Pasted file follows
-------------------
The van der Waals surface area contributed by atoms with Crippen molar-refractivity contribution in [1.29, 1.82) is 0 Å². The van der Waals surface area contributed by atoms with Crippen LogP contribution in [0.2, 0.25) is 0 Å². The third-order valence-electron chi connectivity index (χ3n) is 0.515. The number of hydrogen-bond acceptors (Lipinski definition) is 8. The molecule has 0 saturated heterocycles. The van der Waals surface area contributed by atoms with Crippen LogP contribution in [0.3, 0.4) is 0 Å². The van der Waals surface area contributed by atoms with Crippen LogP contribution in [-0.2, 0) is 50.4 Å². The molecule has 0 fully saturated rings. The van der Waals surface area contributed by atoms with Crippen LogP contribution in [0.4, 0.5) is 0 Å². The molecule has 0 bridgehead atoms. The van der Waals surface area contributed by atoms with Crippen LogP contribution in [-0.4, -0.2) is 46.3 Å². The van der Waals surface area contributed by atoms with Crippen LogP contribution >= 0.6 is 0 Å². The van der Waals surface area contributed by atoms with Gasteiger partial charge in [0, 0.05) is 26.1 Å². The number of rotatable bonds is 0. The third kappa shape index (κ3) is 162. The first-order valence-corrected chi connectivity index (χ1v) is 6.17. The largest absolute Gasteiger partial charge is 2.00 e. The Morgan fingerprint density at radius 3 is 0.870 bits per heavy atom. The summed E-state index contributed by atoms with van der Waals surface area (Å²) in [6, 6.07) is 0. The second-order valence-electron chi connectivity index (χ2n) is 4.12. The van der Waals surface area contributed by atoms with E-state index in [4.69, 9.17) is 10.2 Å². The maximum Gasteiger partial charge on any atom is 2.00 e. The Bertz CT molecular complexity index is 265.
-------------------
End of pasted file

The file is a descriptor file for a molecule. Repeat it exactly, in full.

The van der Waals surface area contributed by atoms with Crippen molar-refractivity contribution in [1.29, 1.82) is 0 Å². The van der Waals surface area contributed by atoms with Crippen LogP contribution in [0.2, 0.25) is 0 Å². The third-order valence-electron chi connectivity index (χ3n) is 0.515. The number of hydrogen-bond acceptors (Lipinski definition) is 8. The molecule has 0 saturated heterocycles. The van der Waals surface area contributed by atoms with Crippen LogP contribution in [0.3, 0.4) is 0 Å². The van der Waals surface area contributed by atoms with Crippen LogP contribution in [-0.2, 0) is 50.4 Å². The molecule has 0 fully saturated rings. The van der Waals surface area contributed by atoms with Crippen LogP contribution in [0.4, 0.5) is 0 Å². The molecule has 0 bridgehead atoms. The van der Waals surface area contributed by atoms with Crippen LogP contribution in [-0.4, -0.2) is 46.3 Å². The van der Waals surface area contributed by atoms with Crippen LogP contribution >= 0.6 is 0 Å². The van der Waals surface area contributed by atoms with Gasteiger partial charge in [0, 0.05) is 26.1 Å². The number of rotatable bonds is 0. The third kappa shape index (κ3) is 162. The first-order valence-corrected chi connectivity index (χ1v) is 6.17. The largest absolute Gasteiger partial charge is 2.00 e. The Morgan fingerprint density at radius 3 is 0.870 bits per heavy atom. The summed E-state index contributed by atoms with van der Waals surface area (Å²) in [6, 6.07) is 0. The second-order valence-electron chi connectivity index (χ2n) is 4.12. The van der Waals surface area contributed by atoms with E-state index in [4.69, 9.17) is 10.2 Å². The maximum Gasteiger partial charge on any atom is 2.00 e. The Bertz CT molecular complexity index is 265.